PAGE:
The United Nations said it has asked south Sudan to investigate attacks on UN peacekeepers last week in the disputed Abyei region by what appear to have been southern police or soldiers.
Such attacks, the world body said, amount to war crimes.
“The available information and eyewitness accounts describing the assailants, including their uniforms, strongly suggests that the attackers were members of the southern Sudan police or military forces,” UN spokesman Martin Nesirky told reporters in New York.
“We’ve asked the government of south Sudan to launch an investigation immediately and hold the perpetrators accountable, as attacks on UN peacekeepers constitute war crimes under international law.”
Khartoum accused the south of ambushing northern troops traveling in a convoy with UN peacekeepers on May 20 in the Abyei region, Reuters reports.
The southern Sudanese army denied the allegation but Nesirky’s remarks made clear preliminary UN evidence appeared to back the north’s version of events.
South Sudan voted to become independent in a referendum in January agreed to under a 2005 peace deal but tensions have risen in the oil-producing Abyei border region where both sides have built up forces.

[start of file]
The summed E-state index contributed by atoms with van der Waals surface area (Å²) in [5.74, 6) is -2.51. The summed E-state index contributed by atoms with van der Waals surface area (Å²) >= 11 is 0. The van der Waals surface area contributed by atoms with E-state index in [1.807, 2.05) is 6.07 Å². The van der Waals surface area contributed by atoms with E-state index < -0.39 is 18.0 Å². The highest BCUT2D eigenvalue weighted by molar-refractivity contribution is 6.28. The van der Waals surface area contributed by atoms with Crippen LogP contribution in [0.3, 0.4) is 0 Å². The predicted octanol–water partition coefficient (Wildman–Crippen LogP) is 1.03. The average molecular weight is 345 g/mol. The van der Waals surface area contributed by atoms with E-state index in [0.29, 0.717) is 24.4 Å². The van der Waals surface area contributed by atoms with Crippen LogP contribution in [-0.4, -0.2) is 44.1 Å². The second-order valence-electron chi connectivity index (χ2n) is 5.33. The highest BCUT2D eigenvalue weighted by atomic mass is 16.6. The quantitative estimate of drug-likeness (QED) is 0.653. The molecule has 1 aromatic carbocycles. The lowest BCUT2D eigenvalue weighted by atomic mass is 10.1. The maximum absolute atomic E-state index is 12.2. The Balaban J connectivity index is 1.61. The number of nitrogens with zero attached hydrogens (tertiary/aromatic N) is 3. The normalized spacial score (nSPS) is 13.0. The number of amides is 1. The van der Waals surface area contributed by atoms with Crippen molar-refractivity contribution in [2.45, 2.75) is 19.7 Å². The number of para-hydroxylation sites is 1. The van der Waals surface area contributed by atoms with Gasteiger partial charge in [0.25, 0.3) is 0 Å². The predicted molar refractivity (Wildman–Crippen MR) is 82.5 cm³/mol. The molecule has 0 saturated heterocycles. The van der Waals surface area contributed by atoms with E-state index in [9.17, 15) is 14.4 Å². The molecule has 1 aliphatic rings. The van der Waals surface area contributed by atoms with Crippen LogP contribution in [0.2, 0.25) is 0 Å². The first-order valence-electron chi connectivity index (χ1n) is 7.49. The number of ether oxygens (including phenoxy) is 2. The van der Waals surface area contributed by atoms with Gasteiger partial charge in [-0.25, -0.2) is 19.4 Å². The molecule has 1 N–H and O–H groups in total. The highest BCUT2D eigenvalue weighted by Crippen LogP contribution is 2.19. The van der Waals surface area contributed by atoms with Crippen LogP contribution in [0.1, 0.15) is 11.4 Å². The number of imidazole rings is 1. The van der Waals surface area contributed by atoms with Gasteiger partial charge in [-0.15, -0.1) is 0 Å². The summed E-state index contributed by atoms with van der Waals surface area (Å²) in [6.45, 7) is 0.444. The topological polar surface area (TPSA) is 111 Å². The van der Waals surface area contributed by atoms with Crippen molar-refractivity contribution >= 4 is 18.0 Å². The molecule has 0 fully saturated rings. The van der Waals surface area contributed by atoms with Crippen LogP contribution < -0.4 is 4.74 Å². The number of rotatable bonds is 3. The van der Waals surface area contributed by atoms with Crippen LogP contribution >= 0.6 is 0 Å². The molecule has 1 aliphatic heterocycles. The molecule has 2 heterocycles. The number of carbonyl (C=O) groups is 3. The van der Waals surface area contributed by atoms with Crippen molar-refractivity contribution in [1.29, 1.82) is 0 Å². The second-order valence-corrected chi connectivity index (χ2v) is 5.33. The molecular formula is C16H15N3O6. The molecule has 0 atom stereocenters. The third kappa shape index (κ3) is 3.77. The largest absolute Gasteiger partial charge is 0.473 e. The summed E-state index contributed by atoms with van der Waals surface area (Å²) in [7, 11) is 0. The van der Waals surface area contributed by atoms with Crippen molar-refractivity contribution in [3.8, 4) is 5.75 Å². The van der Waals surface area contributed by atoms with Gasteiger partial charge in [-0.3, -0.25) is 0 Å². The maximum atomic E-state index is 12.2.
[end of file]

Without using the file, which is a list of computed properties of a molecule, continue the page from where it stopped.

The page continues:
Abyei residents were also supposed to have a referendum at the same time over whether to join the north or south. Disputes over who could vote derailed that ballot and talks over the status of the region have stalled.
The south will officially secede from the north on July 9.
Earlier on Tuesday, US Ambassador to the United Nations Susan Rice told reporters in Juba, the capital of south Sudan, there have been “horrific” reports of looting and burning in Abyei after northern troops seized the area.
Rice is co-leading a UN Security Council visit to south Sudan. The 15-nation body has also visited northern Sudan and Ethiopia. The council had hoped to go to Abyei but that leg of the trip was called off amid reports of escalating violence.
Nesirky said the United Nations has sent more blue-helmeted peacekeepers to Abyei to help stem the violence.
“The first airlift of 125 peacekeepers from the force reserve company from Kadugli arrived in Abyei at 11:50 local time this morning,” he said.
“In addition to the personnel, armored personnel carriers are being redirected from various locations to Abyei in order to support future patrol activities.”